State of the Art 3D Printing, now completely on-site!

3D printing has been hailed by many as one of the greatest modern achievements of modelling and prototyping. Conveniently, this has also allowed for greater accuracy and throughput of scientific analysis of biological tissues and structures. For those of us at the Cardiovascular Imaging Lab (CViL) at ACTRI, 3D printing has allowed much of our scientific research to be accelerated, as well as available at a reduced cost. Imaging phantoms which once would have cost thousands of dollars and taken weeks to be built, can now be made at CViL, at low cost, in a matter of days, or even hours.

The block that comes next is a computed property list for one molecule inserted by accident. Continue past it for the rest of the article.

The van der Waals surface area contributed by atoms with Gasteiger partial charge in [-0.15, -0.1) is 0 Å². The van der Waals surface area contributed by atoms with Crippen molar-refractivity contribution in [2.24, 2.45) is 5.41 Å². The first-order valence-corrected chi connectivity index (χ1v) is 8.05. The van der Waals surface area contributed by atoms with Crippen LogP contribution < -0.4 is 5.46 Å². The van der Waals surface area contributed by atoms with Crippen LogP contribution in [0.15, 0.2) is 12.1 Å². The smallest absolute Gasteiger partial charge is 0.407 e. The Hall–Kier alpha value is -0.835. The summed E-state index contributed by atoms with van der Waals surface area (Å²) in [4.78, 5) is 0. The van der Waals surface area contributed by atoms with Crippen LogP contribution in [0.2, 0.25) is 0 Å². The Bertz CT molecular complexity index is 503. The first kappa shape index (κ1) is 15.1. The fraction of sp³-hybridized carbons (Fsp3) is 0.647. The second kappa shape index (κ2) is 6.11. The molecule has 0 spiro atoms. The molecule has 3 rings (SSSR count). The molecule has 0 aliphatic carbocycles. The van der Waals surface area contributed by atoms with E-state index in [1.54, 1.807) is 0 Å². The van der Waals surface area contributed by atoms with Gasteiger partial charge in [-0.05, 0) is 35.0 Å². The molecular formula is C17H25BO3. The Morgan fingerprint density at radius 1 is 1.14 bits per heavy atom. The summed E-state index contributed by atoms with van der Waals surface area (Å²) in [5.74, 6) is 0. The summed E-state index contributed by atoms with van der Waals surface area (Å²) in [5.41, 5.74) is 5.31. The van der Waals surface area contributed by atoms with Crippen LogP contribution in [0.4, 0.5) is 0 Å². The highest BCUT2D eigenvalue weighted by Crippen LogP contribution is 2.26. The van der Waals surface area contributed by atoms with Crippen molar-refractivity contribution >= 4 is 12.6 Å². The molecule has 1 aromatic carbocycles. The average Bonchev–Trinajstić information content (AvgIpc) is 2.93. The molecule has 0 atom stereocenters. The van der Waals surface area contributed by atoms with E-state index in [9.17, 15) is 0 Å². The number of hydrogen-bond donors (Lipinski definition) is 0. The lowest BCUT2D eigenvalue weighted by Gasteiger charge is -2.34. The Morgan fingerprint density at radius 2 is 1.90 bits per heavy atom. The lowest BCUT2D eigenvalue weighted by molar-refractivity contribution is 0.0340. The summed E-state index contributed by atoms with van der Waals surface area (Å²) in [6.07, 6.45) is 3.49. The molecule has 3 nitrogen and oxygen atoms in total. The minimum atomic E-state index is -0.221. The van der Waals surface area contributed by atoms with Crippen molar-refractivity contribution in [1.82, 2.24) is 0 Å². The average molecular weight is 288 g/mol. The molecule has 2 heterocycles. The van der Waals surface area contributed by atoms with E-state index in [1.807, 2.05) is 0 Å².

CViL uses a Form 2 stereolithography printer, manufactured by Formlabs. This printer uses a UV laser to solidify a liquid resin into a hard plastic, essentially working “inversely” to standard, filament-based 3D printer. This allows for significantly higher resolutions, at a slightly increased cost of resin and finishing work required of each print.

Modelling and reconstruction prior to printing has been achieved using programs such as Meshlab, Blender, NetFabb, Meshmixer, and MATLAB.

As of March 20th, 2017, CViL has created prints of highly accurate biological structures, precision-made measurement devices, and even structures to house electrical components. Important biological structures include the following cardiac structures:

-Coronary vessels (including lesions, stenotic regions, etc.)

-Left ventricles (LVs), at various stages of the heart cycle

-Left atrial appendages (LAAs), across the heart cycle